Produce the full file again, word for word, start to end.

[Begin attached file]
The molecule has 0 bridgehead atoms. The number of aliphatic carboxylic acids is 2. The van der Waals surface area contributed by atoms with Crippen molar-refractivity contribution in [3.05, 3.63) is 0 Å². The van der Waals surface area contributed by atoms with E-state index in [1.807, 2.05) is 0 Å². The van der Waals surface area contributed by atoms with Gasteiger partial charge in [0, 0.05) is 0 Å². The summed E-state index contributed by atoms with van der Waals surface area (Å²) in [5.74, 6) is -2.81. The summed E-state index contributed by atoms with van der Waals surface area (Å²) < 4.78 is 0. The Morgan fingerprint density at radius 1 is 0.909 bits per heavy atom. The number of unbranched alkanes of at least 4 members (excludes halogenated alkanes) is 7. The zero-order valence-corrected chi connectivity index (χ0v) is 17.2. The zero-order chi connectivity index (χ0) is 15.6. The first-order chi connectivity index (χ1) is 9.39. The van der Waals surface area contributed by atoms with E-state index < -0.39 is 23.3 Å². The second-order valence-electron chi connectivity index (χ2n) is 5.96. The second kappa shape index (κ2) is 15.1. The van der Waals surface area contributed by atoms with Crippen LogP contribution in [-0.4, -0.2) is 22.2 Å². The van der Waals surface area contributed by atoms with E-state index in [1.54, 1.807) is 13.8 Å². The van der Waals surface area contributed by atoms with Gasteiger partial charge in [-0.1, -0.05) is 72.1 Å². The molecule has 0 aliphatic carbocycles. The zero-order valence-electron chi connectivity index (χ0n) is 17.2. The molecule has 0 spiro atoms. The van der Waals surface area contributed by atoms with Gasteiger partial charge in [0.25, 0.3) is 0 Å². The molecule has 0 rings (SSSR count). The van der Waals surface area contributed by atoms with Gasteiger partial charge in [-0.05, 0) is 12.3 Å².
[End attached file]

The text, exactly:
The molecule has 0 bridgehead atoms. The number of aliphatic carboxylic acids is 2. The van der Waals surface area contributed by atoms with Crippen molar-refractivity contribution in [3.05, 3.63) is 0 Å². The van der Waals surface area contributed by atoms with E-state index in [1.807, 2.05) is 0 Å². The van der Waals surface area contributed by atoms with Gasteiger partial charge in [0, 0.05) is 0 Å². The summed E-state index contributed by atoms with van der Waals surface area (Å²) in [5.74, 6) is -2.81. The summed E-state index contributed by atoms with van der Waals surface area (Å²) < 4.78 is 0. The Morgan fingerprint density at radius 1 is 0.909 bits per heavy atom. The number of unbranched alkanes of at least 4 members (excludes halogenated alkanes) is 7. The zero-order valence-corrected chi connectivity index (χ0v) is 17.2. The zero-order chi connectivity index (χ0) is 15.6. The first-order chi connectivity index (χ1) is 9.39. The van der Waals surface area contributed by atoms with E-state index < -0.39 is 23.3 Å². The second-order valence-electron chi connectivity index (χ2n) is 5.96. The second kappa shape index (κ2) is 15.1. The van der Waals surface area contributed by atoms with Crippen LogP contribution in [-0.4, -0.2) is 22.2 Å². The van der Waals surface area contributed by atoms with E-state index in [1.54, 1.807) is 13.8 Å². The van der Waals surface area contributed by atoms with Gasteiger partial charge in [-0.1, -0.05) is 72.1 Å². The molecule has 0 aliphatic carbocycles. The zero-order valence-electron chi connectivity index (χ0n) is 17.2. The molecule has 0 spiro atoms. The van der Waals surface area contributed by atoms with Gasteiger partial charge in [0.25, 0.3) is 0 Å². The molecule has 0 rings (SSSR count). The van der Waals surface area contributed by atoms with Gasteiger partial charge in [-0.05, 0) is 12.3 Å².